Using the Colour Sampler tool (the eyedropper) sample an area of the photo that you know is pure white. I've taken my sample from the paper between the two figures.

Step 2:

Create a new layer, and fill it with the colour you've sampled with the eyedropper.

In Photoshop, the shortcut to fill an area with the foreground colour is Alt-Delete
(Option-Delete on a Mac).

Step 3:

Invert that colour.

In Photoshop, the command for this is Control-I
(or Command-I on a Mac).

Step 4:

In the Layers palette, set the Mode for the layer to Colour Dodge.

The layer will now neutralize the colour cast on the photograph.
In this photo, I've taken my colour sample from the tone card in front of the two miniatures, instead of from the paper they're standing on. As you can see, this has created a slightly different tonal range in the image; the slight vignetting apparent above has disappeared and the whole background is pure white.

Photo Stage Setup

This is the setup I use for photographing my models.

The shell of the stage is a cheap translucent plastic storage bin, lined inside with white cardboard.

I use three cool-white LED lamps, two from above and a lower-powered one providing some frontal fill lighting. The LED lamps are excellent for my purposes, as they're very bright but emit very little heat, so I can have the bulbs sitting right on the plastic bin without melting it or setting anything on fire — they do get a little bit warm, but not very, and the lights are never on long enough to cause an issue. They're not true daylight lamps, but they're fairly close in tone, close enough for digital editing in any case.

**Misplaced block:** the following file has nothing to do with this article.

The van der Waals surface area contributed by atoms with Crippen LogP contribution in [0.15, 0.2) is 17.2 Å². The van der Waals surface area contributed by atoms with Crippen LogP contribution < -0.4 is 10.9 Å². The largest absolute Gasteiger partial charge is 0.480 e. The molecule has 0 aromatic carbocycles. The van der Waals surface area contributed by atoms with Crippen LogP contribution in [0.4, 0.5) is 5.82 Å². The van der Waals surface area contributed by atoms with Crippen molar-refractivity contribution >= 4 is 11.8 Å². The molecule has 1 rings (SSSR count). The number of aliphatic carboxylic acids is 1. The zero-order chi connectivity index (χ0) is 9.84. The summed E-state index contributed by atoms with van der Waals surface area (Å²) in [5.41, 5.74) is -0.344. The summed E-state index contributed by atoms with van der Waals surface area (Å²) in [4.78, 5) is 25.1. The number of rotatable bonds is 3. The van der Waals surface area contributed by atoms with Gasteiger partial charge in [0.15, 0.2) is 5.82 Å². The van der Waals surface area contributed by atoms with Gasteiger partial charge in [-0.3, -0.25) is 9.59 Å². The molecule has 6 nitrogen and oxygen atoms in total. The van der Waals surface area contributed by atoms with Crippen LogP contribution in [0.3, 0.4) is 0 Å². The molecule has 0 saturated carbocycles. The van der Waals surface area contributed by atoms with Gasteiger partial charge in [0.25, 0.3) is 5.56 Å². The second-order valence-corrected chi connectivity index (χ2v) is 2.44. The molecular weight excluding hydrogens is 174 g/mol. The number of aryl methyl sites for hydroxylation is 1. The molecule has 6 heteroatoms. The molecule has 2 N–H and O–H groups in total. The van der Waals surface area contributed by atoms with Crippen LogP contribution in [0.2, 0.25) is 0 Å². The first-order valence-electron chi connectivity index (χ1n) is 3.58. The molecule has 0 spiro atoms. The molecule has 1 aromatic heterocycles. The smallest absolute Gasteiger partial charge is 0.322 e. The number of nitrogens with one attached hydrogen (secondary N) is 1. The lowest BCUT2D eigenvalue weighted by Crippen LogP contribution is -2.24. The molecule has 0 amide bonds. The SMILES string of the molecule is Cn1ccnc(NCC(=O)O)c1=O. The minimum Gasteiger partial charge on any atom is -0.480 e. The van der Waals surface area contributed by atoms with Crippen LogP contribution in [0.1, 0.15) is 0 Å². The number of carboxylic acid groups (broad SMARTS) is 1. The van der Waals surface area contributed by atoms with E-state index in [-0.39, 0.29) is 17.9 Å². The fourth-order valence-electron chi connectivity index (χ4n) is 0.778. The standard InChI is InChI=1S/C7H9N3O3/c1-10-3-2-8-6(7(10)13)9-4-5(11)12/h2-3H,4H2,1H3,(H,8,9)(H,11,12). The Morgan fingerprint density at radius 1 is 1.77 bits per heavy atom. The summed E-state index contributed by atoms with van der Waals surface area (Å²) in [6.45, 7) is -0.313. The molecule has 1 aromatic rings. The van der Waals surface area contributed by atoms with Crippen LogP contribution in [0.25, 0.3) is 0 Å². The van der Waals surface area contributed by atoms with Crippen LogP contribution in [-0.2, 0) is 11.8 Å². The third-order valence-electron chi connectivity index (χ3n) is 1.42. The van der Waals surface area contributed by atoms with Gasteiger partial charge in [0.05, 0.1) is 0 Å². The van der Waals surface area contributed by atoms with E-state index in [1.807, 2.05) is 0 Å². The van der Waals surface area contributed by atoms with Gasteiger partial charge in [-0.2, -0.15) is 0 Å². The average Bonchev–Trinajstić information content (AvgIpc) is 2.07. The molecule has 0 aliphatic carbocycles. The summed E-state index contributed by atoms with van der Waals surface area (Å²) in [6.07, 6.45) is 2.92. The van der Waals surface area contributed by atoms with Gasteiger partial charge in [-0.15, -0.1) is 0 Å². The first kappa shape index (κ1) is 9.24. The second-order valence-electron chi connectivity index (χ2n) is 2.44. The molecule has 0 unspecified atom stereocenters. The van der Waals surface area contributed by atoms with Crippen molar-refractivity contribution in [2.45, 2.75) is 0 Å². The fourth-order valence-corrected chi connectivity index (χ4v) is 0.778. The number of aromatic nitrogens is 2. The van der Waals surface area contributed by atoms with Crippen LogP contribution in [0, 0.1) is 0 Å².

I have a pair of mirror tiles leaning against either side of the stage to bounce around a bit more of the light coming from overhead. The cards in front and at the back of the stage are for colour and tone calibration when I'm editing the images on my computer; they get cropped out of the final images.

I prefer to use a neutral grey backdrop most of the time, but I also use a white or black one. Occasionally I'll use a more decorative stage setup, but not often.

I always use the tripod. My camera these days is a Nikon D3500 DSLR with an 18 to 140 mm zoom lense. I don't yet have a flash for it, apart from the built-in one; my old Nikon TTL Speedlight turns out to be precisely the wrong model to be compatible with any modern camera. Hey-ho.

Ancient Ruin – Now With Added Moss


I've added some foam-flock moss to the Ancient Ruin, which I think helps to make it look a lot more ancient and ruinous.

The figure is another one from Reaper, a lich of some sort. He's a lot closer to regular person size than the gigantic warrior in the last post.

Side view

...and from behind.

Chieftain AVLB (1:150)

My friend Steve has recently become the proud owner of a Creality resin printer, and one of the things he printed is the hull of this 1:15...